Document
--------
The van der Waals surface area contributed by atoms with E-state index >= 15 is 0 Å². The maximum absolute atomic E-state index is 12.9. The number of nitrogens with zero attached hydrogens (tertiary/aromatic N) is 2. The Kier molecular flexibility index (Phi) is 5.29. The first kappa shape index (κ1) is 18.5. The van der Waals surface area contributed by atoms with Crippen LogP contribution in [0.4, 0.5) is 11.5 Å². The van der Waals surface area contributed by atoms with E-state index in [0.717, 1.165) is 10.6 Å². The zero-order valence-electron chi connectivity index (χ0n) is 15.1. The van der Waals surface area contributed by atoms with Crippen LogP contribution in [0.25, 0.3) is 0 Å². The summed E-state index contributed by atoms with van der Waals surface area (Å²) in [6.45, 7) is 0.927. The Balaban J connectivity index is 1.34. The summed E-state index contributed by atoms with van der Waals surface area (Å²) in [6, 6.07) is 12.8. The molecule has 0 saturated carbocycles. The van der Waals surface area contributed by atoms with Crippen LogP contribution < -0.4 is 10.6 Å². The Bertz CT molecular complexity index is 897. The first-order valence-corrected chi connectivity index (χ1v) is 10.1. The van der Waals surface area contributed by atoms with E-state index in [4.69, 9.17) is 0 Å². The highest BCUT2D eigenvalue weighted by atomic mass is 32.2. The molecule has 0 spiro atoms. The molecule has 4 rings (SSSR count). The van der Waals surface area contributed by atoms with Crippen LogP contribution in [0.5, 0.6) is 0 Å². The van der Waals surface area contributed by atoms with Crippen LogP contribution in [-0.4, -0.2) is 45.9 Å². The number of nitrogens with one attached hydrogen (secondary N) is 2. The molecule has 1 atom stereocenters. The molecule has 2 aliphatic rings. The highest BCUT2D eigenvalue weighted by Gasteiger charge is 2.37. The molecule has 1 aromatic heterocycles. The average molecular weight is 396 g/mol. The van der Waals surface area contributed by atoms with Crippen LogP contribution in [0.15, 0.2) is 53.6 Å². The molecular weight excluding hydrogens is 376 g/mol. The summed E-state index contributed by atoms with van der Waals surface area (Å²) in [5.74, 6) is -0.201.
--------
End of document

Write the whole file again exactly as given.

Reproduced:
The van der Waals surface area contributed by atoms with E-state index >= 15 is 0 Å². The maximum absolute atomic E-state index is 12.9. The number of nitrogens with zero attached hydrogens (tertiary/aromatic N) is 2. The Kier molecular flexibility index (Phi) is 5.29. The first kappa shape index (κ1) is 18.5. The van der Waals surface area contributed by atoms with Crippen LogP contribution in [0.4, 0.5) is 11.5 Å². The van der Waals surface area contributed by atoms with E-state index in [0.717, 1.165) is 10.6 Å². The zero-order valence-electron chi connectivity index (χ0n) is 15.1. The van der Waals surface area contributed by atoms with Crippen LogP contribution in [0.25, 0.3) is 0 Å². The summed E-state index contributed by atoms with van der Waals surface area (Å²) in [6.45, 7) is 0.927. The Balaban J connectivity index is 1.34. The summed E-state index contributed by atoms with van der Waals surface area (Å²) in [6, 6.07) is 12.8. The molecule has 0 saturated carbocycles. The van der Waals surface area contributed by atoms with Crippen LogP contribution < -0.4 is 10.6 Å². The Bertz CT molecular complexity index is 897. The first-order valence-corrected chi connectivity index (χ1v) is 10.1. The van der Waals surface area contributed by atoms with E-state index in [4.69, 9.17) is 0 Å². The highest BCUT2D eigenvalue weighted by atomic mass is 32.2. The molecule has 0 spiro atoms. The molecule has 4 rings (SSSR count). The van der Waals surface area contributed by atoms with Crippen LogP contribution in [0.5, 0.6) is 0 Å². The van der Waals surface area contributed by atoms with Crippen LogP contribution in [-0.4, -0.2) is 45.9 Å². The number of nitrogens with one attached hydrogen (secondary N) is 2. The molecule has 1 atom stereocenters. The molecule has 2 aliphatic rings. The highest BCUT2D eigenvalue weighted by Gasteiger charge is 2.37. The molecule has 1 aromatic heterocycles. The average molecular weight is 396 g/mol. The van der Waals surface area contributed by atoms with Crippen LogP contribution in [0.15, 0.2) is 53.6 Å². The molecular weight excluding hydrogens is 376 g/mol. The summed E-state index contributed by atoms with van der Waals surface area (Å²) in [5.74, 6) is -0.201.